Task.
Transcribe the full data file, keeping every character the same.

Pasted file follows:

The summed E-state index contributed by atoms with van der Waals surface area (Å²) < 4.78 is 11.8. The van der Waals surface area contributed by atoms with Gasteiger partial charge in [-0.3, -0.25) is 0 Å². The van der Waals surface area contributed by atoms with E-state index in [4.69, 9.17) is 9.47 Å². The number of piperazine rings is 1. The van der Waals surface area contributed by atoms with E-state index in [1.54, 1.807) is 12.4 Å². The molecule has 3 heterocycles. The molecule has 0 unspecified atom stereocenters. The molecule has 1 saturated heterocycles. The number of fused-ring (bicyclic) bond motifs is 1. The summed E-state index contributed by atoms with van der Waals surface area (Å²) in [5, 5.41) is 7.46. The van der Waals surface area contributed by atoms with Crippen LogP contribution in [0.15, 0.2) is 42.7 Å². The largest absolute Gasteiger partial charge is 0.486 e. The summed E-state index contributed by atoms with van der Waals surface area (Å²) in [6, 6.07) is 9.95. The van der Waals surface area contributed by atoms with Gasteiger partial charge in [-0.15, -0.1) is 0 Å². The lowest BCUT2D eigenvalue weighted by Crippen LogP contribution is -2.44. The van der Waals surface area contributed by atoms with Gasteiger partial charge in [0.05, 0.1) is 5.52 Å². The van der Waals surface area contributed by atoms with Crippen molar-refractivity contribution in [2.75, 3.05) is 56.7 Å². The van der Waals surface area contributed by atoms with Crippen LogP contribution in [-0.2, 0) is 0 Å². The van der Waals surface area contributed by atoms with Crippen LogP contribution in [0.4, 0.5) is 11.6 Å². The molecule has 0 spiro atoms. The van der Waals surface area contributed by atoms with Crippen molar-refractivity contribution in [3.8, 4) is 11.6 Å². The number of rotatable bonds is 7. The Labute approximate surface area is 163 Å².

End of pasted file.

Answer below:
The summed E-state index contributed by atoms with van der Waals surface area (Å²) < 4.78 is 11.8. The van der Waals surface area contributed by atoms with Gasteiger partial charge in [-0.3, -0.25) is 0 Å². The van der Waals surface area contributed by atoms with E-state index in [4.69, 9.17) is 9.47 Å². The number of piperazine rings is 1. The van der Waals surface area contributed by atoms with E-state index in [1.54, 1.807) is 12.4 Å². The molecule has 3 heterocycles. The molecule has 0 unspecified atom stereocenters. The molecule has 1 saturated heterocycles. The number of fused-ring (bicyclic) bond motifs is 1. The summed E-state index contributed by atoms with van der Waals surface area (Å²) in [5, 5.41) is 7.46. The van der Waals surface area contributed by atoms with Crippen LogP contribution in [0.15, 0.2) is 42.7 Å². The largest absolute Gasteiger partial charge is 0.486 e. The summed E-state index contributed by atoms with van der Waals surface area (Å²) in [6, 6.07) is 9.95. The van der Waals surface area contributed by atoms with Gasteiger partial charge in [-0.15, -0.1) is 0 Å². The lowest BCUT2D eigenvalue weighted by Crippen LogP contribution is -2.44. The van der Waals surface area contributed by atoms with Gasteiger partial charge in [0.05, 0.1) is 5.52 Å². The van der Waals surface area contributed by atoms with Crippen molar-refractivity contribution in [2.75, 3.05) is 56.7 Å². The van der Waals surface area contributed by atoms with Crippen LogP contribution in [-0.2, 0) is 0 Å². The van der Waals surface area contributed by atoms with Crippen LogP contribution in [0.4, 0.5) is 11.6 Å². The molecule has 0 spiro atoms. The van der Waals surface area contributed by atoms with Crippen molar-refractivity contribution in [3.8, 4) is 11.6 Å². The number of rotatable bonds is 7. The Labute approximate surface area is 163 Å².